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Fitness How to do the snatch to overhead squat

Proper technique will help you punch the bar towards the ceiling.

  • Published: , Refreshed:
snatch to overhead squat play

snatch to overhead squat

(Photograph by Men's Health)

Both the snatch and overhead squat are technical lifts that require a balance of power, stability, and mobility.

The snatch can help you develop power and speed, especially when it comes to hip explosiveness. Hip power translates well to almost any sport.

The overhead squat is a challenging exercise that requires shoulder and hip mobility. Practicing it over time with lighter weights can improve both of those aspects of your performance, as well as strengthen your core.

Combining these two movements will take you to the peak of athleticism as you must combine various qualities of movement to successfully complete a rep.

As with any technical lift, you want to make sure you have your form down before adding heavy loads. Here are some tips from Colleen Fotsch, Reebok trainer and CrossFit coach:

  1. Get a grip: The easiest way to decide where you should grip is to stand with the bar so that it is sitting at your hips at a dead hang. If the bar is resting on your thighs, that means your grip is too close. With regards to the overhead squat, the wider your grip is, the easier it will be.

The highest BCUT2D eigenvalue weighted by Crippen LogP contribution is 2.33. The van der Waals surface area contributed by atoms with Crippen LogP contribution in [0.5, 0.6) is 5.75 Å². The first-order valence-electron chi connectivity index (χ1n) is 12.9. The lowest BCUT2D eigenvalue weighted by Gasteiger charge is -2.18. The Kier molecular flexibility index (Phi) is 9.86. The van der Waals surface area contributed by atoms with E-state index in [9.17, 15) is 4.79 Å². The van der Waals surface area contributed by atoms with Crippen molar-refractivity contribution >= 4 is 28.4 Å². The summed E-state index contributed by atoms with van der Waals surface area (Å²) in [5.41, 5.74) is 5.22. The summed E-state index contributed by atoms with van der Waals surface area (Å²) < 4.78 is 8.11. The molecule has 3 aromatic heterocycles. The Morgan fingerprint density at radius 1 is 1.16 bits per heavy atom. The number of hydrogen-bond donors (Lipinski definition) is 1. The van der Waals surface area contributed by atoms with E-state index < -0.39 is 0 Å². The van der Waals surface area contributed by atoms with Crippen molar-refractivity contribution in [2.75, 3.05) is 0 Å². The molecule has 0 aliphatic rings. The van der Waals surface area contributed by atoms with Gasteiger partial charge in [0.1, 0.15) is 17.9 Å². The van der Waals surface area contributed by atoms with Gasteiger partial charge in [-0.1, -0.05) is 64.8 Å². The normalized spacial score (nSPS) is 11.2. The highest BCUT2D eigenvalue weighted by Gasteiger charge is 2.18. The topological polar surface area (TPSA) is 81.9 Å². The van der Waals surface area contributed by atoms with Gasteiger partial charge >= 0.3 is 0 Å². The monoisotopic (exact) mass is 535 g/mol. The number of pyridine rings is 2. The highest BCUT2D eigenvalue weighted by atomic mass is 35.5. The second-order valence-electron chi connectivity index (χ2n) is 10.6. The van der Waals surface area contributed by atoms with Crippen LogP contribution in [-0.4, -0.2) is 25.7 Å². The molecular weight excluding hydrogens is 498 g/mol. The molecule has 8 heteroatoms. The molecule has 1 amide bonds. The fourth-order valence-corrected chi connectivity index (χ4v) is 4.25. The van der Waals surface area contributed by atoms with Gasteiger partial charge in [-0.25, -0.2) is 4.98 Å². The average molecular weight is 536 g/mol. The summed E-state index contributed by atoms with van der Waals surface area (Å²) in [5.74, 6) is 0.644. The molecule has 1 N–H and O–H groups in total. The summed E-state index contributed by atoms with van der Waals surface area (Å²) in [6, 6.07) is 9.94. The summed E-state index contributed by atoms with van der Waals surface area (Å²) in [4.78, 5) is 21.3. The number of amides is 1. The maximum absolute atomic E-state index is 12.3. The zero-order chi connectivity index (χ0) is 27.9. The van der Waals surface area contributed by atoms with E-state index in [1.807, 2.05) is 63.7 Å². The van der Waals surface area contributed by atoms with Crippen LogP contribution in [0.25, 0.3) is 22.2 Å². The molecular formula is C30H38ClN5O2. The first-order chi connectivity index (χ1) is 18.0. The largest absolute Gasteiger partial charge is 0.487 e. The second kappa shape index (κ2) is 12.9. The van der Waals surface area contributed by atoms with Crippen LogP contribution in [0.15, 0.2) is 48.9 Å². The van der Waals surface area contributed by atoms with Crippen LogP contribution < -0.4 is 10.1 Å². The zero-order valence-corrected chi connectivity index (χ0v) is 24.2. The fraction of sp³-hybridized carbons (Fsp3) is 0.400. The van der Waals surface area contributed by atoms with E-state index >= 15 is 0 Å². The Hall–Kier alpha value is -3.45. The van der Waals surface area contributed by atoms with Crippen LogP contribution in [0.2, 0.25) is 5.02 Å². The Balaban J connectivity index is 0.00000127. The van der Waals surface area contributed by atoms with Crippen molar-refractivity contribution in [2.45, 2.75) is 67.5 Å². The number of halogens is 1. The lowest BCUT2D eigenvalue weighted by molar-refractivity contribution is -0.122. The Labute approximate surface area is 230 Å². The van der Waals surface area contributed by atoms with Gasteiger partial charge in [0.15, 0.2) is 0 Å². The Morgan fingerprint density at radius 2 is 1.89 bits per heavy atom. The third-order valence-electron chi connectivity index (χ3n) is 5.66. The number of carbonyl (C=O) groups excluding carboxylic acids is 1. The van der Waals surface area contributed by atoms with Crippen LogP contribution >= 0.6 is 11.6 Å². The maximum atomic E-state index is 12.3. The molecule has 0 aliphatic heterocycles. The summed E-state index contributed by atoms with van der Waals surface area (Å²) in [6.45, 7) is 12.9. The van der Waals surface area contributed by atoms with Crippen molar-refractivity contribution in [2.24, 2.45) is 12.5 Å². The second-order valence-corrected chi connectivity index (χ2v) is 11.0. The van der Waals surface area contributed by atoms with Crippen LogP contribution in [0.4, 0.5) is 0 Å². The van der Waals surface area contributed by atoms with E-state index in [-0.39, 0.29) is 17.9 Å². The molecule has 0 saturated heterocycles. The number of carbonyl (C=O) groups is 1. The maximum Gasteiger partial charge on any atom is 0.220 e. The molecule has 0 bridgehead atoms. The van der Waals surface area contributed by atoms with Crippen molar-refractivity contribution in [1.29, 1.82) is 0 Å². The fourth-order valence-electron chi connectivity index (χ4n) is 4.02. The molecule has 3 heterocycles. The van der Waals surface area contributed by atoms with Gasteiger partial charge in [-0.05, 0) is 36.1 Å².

2. Keep it tight: Before lifting the bar, set your hips below your chest and keep a flat back. You don't want to be loose and rounded nor do you want to be overarched. Keep the bar right against your shins to allow you to place more weight on your heels.

  3. Put your lats into it: As you lift the weight to your hips, you want to lead with the chest and maintain a flat back. Engage your lats to keep the bar close.

  4. It's all in the hips: To drop the weight down in preparation for the snatch, hinge at the hips, keeping the shoulders back while still maintaining a flat back.

  5. Jump into it: The snatch begins with the legs, so you are going to accelerate the bar to the hips by jumping. Once contact is made at the hips, you pull the bar with your arms. The most important thing to think about on the pull is to keep the bar as close as possible to your body. "During the catch we want to think about punching the bar up towards the ceiling," says Fotsch.

  6. Stand proud: Complete the snatch by standing up tall with the weight locked overhead and the hips open.

  7. Locked and loaded: To perform the overhead squat, think about pressing into the bar and keeping the core engaged with your weight on your heels. Lower down until your hip crease is below your knees. Come to a stand still keeping your abs braced and the bar extended overhead.

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